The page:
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To lisp thy name shall learn,
Though now they can but murmur soft

And answering smiles return.
In gentle words of love they spoke,

And I was very sure,
That all thy looks were eloquent,
With feeling high and pure.

I know that thou art beautiful,

For thou hast told me so,
In a sweet language that I learned

Of Flora long ago.
Thou'st sent me from thy garden bower

The latest rosebud there,
Its blush was eloquent, its leaves

Were rise with meaning rare;
It told of virgin bloom and hope,

And modesty and truth:
Ah! what so fit as fragrant flowers

To emblem sunny youth?
It touched a weary stranger's heart,

That one she had not known,
Could give a kindly thought to her

In sadness and alone;
It minded her of days gone by,

When Love's untiring hand
Wove blossoms for her youthful brow,


In many a graceful band. Ah! far away from home and friends,

That heart still warmly beats With something of its olden joy,

When such as thou she meets !
And oft in future dreams shall rise

The eye and glossy curl,
The soft rose-bloom and dimple

Of the sweet-voiced English girl !



Yes! still I love thee :-Time, who sets

His signet on my brow,
And dims my sunken eye, forgets

The heart he could not bow ;Where love, that cannot perish, grows For one, alas ! that little knows

How love may sometimes last; Like sunshine wasting in the skies,

When clouds are overcast.

The dew-drop hanging o'er the rose,

Within its robe of light,
Can never touch a leaf that blows,

Though seeming to the sight;
And yet it still will linger there,
Like hopeless love without despair,-

A snow-drop in the sun!
A moment finely exquisite,

Alas! but only one.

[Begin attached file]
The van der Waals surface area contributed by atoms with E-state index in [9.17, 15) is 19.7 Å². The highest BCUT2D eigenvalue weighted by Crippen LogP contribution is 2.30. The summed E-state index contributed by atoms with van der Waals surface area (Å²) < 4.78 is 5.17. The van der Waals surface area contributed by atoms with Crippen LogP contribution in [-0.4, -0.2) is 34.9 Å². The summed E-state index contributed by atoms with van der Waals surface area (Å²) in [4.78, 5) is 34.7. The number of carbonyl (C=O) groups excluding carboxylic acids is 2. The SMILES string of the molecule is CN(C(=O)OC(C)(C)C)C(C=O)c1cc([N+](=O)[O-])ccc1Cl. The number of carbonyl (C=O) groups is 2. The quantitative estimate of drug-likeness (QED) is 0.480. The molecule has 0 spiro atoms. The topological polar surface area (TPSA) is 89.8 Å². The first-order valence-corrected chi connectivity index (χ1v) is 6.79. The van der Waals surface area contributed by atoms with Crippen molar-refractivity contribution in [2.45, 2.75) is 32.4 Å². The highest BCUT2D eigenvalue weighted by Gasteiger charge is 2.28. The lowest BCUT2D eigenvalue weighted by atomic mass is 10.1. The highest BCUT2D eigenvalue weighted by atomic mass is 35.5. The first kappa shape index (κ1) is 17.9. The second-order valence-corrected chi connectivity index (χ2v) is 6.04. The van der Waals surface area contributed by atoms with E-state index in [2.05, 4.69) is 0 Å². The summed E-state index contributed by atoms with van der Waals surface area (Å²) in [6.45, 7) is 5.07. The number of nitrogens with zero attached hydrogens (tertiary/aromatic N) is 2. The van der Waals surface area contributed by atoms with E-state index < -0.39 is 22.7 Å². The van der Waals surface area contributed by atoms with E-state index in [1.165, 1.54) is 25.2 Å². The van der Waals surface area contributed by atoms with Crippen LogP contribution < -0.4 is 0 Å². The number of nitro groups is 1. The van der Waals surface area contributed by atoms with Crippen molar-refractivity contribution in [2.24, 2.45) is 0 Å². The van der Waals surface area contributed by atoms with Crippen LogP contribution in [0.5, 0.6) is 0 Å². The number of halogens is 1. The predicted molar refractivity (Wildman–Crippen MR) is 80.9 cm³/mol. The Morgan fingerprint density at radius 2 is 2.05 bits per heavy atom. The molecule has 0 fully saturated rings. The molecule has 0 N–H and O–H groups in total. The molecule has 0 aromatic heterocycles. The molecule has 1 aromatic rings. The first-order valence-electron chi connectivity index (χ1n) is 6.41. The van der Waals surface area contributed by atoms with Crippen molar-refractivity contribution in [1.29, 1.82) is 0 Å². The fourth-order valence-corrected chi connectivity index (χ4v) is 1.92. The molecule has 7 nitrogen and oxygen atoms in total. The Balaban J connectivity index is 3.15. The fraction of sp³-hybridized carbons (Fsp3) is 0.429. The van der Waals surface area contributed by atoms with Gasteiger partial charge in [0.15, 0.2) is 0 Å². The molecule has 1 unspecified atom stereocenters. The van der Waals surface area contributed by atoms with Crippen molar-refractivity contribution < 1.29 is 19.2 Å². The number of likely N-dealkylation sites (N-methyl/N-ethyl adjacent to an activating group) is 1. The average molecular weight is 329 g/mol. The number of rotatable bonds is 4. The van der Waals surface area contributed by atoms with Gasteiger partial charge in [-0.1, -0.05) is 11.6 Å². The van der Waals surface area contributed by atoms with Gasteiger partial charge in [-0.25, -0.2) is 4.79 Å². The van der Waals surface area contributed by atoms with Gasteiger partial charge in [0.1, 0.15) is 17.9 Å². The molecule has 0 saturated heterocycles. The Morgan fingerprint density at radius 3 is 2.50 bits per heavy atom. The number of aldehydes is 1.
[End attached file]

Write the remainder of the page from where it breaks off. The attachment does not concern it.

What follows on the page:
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I would not have thy married heart

Think momently of me,-
Nor would I tear the cords apart,

That bind me so to thee;
No! while my thoughts seem pure and mild,
Like dew upon the roses wild,

I would not have thee know,
The stream that seems to thee so still,
Has such a tide below!

Enough! that in delicious dreams,

I see thee and forget-
Enough, that when the morning beams,

I feel my eyelids wet!
Yet, could I hope, when Time shall fall
The darkness, for creation's pall,

To meet thee,—and to love,-
I would not shrink from aught below,

Nor ask for more above.

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Fountain, that springest on this grassy slope,
Thy quick cool murmur mingles pleasantly,
With the cool sound of breezes in the beech,
Above me in the noontide. Thou dost wear
No stain of thy dark birthplace; gushing up
From the red mould and slimy roots of earth,
Thou flashest through the sun. The mountain air,
In winter, is not clearer, nor the dew
That shines on mountain blossom. Thus doth God
Bring, from the dark and foul, the pure and bright.

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